In a post a few years back, I wrote about settings for video and audio uploads to YouTube and Vimeo. That post was from 2011 and a lot has happened since then. There are now different options that are preferred compression settings for YouTube and Vimeo uploads.
Compression Settings for YouTube and Vimeo
Both sites are robust and offer their user groups something exceptionally attractive. YouTube is generally aimed at exposure and information rather than cinematography while Vimeo is built around the use of video for professional purposes like movies, commericals, etc. YouTube works everywhere but the finished product with Vimeo can be much sharper. You’ll have to decide which is best for you.
Let’s talk first about compression settings for YouTube and then we’ll visit Vimeo.
If you visit the link
you’ll notice that YouTube is pretty particular about what things are recommended while being exceptionally flexible about other settings. You’ll note that the recommendation is for the MP4 container. Recommended codecs are AAC-LC (low-complexity AAC) and H.264. For audio, use 48 or 96 kilohertz and for video, you can see (in the table below) a listing of recommendations from YouTube for bitrate based upon frame rate and resolution.
Standard Frame Rate
(24, 25, 30)
High Frame Rate
(48, 50, 60)
|2160p (4k)||35-45 Mbps||53-68 Mbps|
|1440p (2k)||16 Mbps||24 Mbps|
|1080p||8 Mbps||12 Mbps|
|720p||5 Mbps||7.5 Mbps|
|480p||2.5 Mbps||4 Mbps|
|360p||1 Mbps||1.5 Mbps|
Audio recommendations are much simpler
Both above tables are taken directly from YouTube’s own handiwork and I claim no ownership to their collective wisdom.
For most of us, all video and audio in our recordings are probably different from these exact settings. Here are some rules of thumb that I follow:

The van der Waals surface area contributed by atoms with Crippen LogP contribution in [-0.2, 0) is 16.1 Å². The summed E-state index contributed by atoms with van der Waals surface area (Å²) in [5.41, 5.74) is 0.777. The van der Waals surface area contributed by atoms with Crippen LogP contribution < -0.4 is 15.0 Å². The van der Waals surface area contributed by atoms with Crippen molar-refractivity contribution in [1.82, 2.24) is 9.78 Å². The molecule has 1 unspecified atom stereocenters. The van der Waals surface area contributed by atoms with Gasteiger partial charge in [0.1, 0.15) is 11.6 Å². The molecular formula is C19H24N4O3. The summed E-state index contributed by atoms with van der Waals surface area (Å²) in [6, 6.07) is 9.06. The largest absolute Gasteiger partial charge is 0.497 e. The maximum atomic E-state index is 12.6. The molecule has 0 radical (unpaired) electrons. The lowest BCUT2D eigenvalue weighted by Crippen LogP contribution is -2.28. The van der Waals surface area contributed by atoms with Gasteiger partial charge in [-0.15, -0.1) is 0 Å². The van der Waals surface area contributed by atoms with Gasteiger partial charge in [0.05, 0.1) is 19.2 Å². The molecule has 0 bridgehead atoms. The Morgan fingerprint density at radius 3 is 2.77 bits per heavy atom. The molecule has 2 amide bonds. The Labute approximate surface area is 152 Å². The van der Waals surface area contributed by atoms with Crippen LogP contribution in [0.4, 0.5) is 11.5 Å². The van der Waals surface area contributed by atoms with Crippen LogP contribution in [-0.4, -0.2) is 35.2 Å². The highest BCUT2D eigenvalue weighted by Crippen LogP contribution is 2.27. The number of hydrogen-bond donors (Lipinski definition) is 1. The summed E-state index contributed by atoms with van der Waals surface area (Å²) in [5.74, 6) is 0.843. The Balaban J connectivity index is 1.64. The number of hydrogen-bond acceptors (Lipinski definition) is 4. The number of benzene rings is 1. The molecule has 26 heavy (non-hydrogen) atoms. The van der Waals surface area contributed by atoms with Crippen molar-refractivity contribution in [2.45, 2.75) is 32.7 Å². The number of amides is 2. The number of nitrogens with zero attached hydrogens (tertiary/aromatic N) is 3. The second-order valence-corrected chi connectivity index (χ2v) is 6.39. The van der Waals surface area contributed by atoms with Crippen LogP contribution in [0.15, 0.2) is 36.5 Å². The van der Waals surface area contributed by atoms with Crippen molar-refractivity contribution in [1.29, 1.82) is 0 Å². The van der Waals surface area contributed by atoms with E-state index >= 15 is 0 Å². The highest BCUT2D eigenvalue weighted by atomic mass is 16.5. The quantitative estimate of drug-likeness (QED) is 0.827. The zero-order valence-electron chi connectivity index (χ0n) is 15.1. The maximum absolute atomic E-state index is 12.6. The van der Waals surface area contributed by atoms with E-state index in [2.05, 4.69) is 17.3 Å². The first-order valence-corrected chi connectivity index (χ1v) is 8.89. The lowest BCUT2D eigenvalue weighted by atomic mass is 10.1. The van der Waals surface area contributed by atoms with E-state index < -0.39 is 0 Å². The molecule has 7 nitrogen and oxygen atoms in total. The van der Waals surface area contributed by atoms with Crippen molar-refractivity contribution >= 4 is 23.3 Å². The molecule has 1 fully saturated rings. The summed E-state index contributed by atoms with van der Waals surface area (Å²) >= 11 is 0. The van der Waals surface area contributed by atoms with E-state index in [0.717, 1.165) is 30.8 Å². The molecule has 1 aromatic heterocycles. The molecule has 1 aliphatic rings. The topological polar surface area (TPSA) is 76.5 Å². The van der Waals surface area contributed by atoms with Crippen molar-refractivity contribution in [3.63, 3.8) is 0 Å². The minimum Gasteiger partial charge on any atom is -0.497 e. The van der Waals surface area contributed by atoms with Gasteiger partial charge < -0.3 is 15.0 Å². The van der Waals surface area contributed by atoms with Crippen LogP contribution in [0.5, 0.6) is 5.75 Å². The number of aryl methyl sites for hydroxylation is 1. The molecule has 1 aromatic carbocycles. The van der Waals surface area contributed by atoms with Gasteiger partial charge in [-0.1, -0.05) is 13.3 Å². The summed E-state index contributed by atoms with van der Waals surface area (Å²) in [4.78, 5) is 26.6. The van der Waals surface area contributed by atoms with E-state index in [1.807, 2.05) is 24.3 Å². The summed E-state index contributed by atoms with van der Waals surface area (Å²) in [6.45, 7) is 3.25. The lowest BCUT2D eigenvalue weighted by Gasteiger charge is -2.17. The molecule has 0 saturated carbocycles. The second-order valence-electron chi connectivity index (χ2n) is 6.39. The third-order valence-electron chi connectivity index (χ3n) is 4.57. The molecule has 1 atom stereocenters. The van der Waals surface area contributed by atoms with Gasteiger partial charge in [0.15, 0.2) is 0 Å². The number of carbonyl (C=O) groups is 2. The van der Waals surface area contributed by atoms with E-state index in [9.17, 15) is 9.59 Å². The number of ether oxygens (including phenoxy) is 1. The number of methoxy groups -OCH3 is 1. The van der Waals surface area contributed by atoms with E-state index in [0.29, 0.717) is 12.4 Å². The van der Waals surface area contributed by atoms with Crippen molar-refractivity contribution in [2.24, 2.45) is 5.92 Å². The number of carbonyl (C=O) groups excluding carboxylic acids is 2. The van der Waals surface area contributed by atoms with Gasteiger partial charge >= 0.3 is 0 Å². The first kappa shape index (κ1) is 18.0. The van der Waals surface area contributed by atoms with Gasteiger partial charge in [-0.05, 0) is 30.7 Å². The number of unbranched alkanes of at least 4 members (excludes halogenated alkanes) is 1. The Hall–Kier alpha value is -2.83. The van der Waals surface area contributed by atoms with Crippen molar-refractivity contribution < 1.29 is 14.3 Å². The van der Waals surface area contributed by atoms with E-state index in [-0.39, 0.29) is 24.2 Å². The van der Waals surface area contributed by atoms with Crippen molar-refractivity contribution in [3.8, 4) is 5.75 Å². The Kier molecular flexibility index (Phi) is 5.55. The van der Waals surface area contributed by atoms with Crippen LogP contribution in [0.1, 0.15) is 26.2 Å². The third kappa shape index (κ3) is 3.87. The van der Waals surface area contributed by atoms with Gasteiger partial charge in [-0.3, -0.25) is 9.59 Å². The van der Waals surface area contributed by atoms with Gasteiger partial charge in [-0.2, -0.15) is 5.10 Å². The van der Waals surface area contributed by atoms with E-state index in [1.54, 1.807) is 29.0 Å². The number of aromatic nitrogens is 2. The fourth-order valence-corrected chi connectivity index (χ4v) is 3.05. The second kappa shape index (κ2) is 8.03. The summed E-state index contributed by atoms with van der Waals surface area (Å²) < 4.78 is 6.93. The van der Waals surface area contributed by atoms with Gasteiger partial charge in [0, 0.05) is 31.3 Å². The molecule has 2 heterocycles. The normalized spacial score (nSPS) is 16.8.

- Record audio and video in highest quality.
- Render video (using a nonlinear editor or command line tool) at rates and settings no higher than the raw footage.
- Upload video/audio to YouTube in the best possible rates.
- Upload video to YouTube in the native resolution of your footage OR at a resolution that is at the similar ratio. For example, if I record in 1080p, I’ll render to 1080p or 720p but not 480p.
One of the reasons YouTube is so powerful is that anything you upload can be ported to any display size. Fortunately, we don’t have to think about high-resolution or low-resolution.
Vimeo is definitely the choice for professionals who want to display their work for it’s creative and artistic aspects OR for people who are concerned about branding. Vimeo leaves it’s recommendation (more likely guidelines) for compression below:
Note that most of the settings are the same with the exception of higher resolution videos. Vimeo does support the upload of 2K and 4K videos but not the streaming of those videos–only the download. Again, note that all videos should be progressive and not interlaced and framerates should be constant.
This information is good for anyone who is developing a YouTube or Vimeo community (for whatever reason) and wants to know how to make the best videos possible.
What remains? When should you post?
Checking out the above link seems to indicate that Thursday-Sunday are the best days to post with early afternoons best for Thursday and Friday and mid-morning the best for the weekend.
If you have any questions, suggestions, or thoughts to share, leave them in the comment box below. Feel free to like and/or share this blog post. Finally, subscribe to my blog if you feel that information here was valuable to you.